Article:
Restaurants & Cafes
Restaurants & Cafes
New Zealand’s third-biggest region, Otago dominates the southeast corner of the South Island. It is home to some of the country’s most spectacular landscapes; in the west, ancient glaciers carve through jagged mountain ranges before falling into stunning sapphire lakes. In the east, small beaches full of wildlife are sheltered by rugged coastline. Otago is all the best of New Zealand distilled into a digestible chunk, which is why it is one of the most popular tourist destinations.
There’s no doubt that Otago is a must-see destination for a backpacker in New Zealand. But what about for working holiday visa holders? Do the job opportunities of the region match the sightseeing?
Let’s take a look.
Otago covers the southeastern tip of New Zealand’s South Island, stretching almost across the width of the country, from the Southern Alps in the west to the coast in the east. Most visitors arrive by plane into Dunedin, the capital of the region, or by making the five hour drive from Christchurch, 360km north.
Reflecting the diversity of its landscape, Otago is famous for a range of things. The mountainous tourist hotspot of Queenstown is New Zealand’s (and arguably the world’s) adrenaline capital, offering an endless list of adventure activities in a truly stunning setting. The award-winning wines from the Central Otago wine region, particularly pinot noir, are another major drawcard.
The capital Dunedin is famous as a student town, with 15-24 year olds making up well over 20% of the population. While a small city of 120,000, the youth give it a fresh and exciting vibe, and you don’t have to look hard to find fun. This is a place that is proud of its Scottish roots, with references to Scotch culture found everywhere.
Finally, the region’s coast is almost as spectacular as its mountains. The Otago Peninsula is all craggy coastline and hidden beaches, with wildlife by the bucketload - here you can spot seals, penguins and rare albatrosses.
The Remarkables Ski Area: To be honest we could’ve just as easily chosen Coronet Peak, Cardrona or any of the other Southern Alps ski fields, but positioned close to Queenstown and offering spectacular views, The Remarkables wins by doing what it says on the packet.
Lake Wanaka: New Zealand’s fourth largest lake is perhaps best known for The Wanaka Tree, a willow that seems to have got lost, and now floats by itself a stone’s throw from the shoreline, making for incredible Instagram material.
Larnach Castle: When you think New Zealand, you probably don’t think castles, which makes Larnach that much more beautiful. Constructed in the 1870s, it is known as ‘New Zealand’s only castle’, and offers a fascinating look at the beginnings of the modern country.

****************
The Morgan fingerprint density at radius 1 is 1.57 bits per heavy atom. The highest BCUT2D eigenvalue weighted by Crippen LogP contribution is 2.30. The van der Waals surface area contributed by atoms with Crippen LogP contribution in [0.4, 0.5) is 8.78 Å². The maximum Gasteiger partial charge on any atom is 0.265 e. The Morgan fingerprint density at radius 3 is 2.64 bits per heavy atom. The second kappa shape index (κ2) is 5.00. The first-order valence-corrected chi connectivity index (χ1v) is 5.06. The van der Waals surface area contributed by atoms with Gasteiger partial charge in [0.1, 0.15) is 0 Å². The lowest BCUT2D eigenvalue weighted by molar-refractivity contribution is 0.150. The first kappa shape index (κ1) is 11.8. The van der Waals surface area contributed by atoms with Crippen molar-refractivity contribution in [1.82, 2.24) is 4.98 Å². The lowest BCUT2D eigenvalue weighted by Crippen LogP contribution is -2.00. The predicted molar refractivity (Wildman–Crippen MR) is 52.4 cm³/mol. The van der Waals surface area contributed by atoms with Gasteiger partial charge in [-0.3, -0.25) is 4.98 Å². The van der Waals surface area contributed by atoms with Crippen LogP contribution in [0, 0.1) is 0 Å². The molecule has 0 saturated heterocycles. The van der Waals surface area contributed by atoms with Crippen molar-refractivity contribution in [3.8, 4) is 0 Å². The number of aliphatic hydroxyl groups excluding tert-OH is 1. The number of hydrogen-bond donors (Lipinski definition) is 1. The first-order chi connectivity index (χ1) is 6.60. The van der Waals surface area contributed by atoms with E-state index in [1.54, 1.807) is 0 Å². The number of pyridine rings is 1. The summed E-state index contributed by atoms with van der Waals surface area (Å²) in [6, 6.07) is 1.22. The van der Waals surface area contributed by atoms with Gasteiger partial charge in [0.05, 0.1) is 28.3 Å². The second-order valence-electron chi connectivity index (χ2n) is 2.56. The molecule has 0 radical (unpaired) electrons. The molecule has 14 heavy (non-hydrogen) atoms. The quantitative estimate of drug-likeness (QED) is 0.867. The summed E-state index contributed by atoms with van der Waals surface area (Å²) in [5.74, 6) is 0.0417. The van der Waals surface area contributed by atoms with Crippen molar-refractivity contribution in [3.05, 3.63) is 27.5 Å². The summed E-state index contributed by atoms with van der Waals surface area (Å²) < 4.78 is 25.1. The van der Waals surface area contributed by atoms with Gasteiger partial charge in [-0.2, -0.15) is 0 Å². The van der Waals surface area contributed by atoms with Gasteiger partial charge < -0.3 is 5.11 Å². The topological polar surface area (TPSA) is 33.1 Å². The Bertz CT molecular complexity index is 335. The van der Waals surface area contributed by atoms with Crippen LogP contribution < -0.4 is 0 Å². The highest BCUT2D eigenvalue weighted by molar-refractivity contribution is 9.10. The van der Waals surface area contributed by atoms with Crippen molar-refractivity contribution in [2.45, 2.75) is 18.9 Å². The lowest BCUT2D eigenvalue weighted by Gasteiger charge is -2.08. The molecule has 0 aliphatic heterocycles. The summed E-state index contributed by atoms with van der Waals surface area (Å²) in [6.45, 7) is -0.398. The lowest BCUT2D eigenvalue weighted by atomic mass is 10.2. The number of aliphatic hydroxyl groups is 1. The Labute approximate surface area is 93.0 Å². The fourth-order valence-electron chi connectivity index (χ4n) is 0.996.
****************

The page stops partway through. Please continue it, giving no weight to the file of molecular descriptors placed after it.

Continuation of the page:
Royal Albatross Centre: The largest bird in the world by wingspan, the albatross can only be found in a handful of spots around the globe, and the tip of the Otago Peninsula is one such place.
For a discount dorm bed: Nomads Queenstown is everything you could ask for in a discount hostel - the staff are friendly, it’s sparkling clean, it has a great location, and you get all that for a stunning price.
For something slightly fancier: Queenstown’s top rated hostel, Absoloot offers the very best of everything, including luxurious (but delightfully priced) private options.
To treat yourself (at a sensible rate): For a night or two in the lap of luxury, English Ave in Dunedin is a fantastic choice.
Home to many of New Zealand’s most popular tourist destinations, Otago is a terrific place to look for work. There is an almost constant demand for workers in the Southern Alps, with the tourism industry feeding off snow in the winter and sun in the summer. You can find work in a number of industries; perhaps as a ski instructor, a hostel cleaner or a bartender.
Another fantastic employment opportunity is provided by Otago’s wine and fruit-picking industries. The Central Otago wine region is becoming more and more famous, and cellar doors are popping up everywhere. And finally, as the region’s largest city, jobs will always be on offer for working holidaymakers in Dunedin.
So, is Otago worth a visit for a working holidaymaker? As perhaps New Zealand’s most stunning and exciting region, and with a wealth of employment opportunities, it most certainly is.
Get there and experience it for yourself. You’re bound to want to stay a while.